Braidwood Management Inc., et al. v. Becerra, et al.Date Filed: March 29, 2020
District Court: Northern District of Texas – No. 4:20-cv-00283
Appellate Court: Fifth Circuit – No. 23-10326
Nature of Suit: Challenge of Regulatory Mandate
Defendant Type: Federal
Plaintiff Type: Private
Braidwood Management, an organization that represents Christian businesses based in Texas, and a group of individuals from Texas filed a complaint to challenge parts of the Affordable Care Act (ACA), claiming that the zero-cost-sharing guarantee for preventive services requirement violate the Appointment and Vesting clauses, nondelegation doctrine, and Religious Freedom Restoration Act. The ACA component at issue is the requirement that private health plans cover services recommended by the U.S. Preventive Services Task Force (USPSTF), an independent volunteer advisory board of medical experts. These recommended preventive services include annual wellness visits, pregnancy care, and pre-exposure prophylaxis (PrEP) as well as screenings for cancer, sexually transmitted infections, and depression.
At the Northern District of Texas, Justice O’Connor ruled that the preventive service requirement violated the Appointments Clause and that the requirement to cover PrEP violated the employer-plaintiff’s rights under the Religious Freedom Restoration Act. However, the court rejected the plaintiff’s nondelegation doctrine claim. The ruling blocks enforcement for zero-cost preventive services recommended by the USPSTF since 2010, but not those made prior to that date and it also does not affect the requirement for plans to cover Women’s Preventive Services recommended by Health Resources and Services Administration (HRSA) or vaccines recommended by the CDC’s Advisory Committee on Immunization Practices (ACIP).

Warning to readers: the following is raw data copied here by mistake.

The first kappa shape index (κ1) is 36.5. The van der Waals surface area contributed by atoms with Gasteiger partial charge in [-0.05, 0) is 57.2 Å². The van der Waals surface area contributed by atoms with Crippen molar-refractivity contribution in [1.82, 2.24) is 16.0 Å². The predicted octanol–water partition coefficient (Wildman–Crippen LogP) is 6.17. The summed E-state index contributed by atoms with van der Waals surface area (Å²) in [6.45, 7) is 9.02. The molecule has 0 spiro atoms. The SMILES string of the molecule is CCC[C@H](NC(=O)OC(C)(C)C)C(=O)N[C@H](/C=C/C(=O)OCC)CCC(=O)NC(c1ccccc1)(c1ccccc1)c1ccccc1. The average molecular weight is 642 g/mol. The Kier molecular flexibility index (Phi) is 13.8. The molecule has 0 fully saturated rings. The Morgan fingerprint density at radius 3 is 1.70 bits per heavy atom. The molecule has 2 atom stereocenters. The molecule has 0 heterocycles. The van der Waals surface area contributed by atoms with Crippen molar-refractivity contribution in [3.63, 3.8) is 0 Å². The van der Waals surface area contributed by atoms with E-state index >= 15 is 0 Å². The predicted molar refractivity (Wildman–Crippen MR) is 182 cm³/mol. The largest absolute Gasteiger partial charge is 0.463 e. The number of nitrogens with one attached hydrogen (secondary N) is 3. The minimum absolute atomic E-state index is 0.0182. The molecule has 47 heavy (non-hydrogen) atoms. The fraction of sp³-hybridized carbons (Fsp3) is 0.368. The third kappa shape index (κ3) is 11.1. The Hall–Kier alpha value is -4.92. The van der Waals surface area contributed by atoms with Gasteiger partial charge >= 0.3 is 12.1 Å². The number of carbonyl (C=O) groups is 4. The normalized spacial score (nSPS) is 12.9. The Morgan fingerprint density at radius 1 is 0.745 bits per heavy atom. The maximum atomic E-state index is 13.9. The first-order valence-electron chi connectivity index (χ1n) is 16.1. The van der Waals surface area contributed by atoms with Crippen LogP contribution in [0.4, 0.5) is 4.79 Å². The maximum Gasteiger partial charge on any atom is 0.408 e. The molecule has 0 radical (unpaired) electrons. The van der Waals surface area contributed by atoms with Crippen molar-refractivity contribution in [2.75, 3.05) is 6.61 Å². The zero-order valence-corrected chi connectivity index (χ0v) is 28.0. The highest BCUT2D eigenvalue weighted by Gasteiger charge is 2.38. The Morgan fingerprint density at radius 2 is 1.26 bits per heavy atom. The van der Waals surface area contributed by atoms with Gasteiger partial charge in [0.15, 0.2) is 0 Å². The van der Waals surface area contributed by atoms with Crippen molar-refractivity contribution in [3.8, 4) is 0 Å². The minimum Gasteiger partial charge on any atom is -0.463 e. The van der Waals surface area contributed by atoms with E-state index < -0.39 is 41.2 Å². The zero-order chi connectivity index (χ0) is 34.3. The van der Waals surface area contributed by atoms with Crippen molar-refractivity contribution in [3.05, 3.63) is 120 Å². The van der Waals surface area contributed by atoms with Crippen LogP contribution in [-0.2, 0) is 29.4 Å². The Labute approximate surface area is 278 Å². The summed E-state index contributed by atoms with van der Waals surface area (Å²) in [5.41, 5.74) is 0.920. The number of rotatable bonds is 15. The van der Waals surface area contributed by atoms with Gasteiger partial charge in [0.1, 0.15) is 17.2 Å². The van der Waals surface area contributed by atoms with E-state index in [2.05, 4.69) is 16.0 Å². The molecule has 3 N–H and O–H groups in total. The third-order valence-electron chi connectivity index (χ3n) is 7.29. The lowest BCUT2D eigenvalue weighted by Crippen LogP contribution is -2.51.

The Biden administration appealed the decision to the Fifth Circuit and submitted a motion for a partial stay on final judgment pending appeal to temporarily pause the effect of the district court ruling, which the appellate court granted on May 15.
Follow the latest developments of the case on the Source Blog.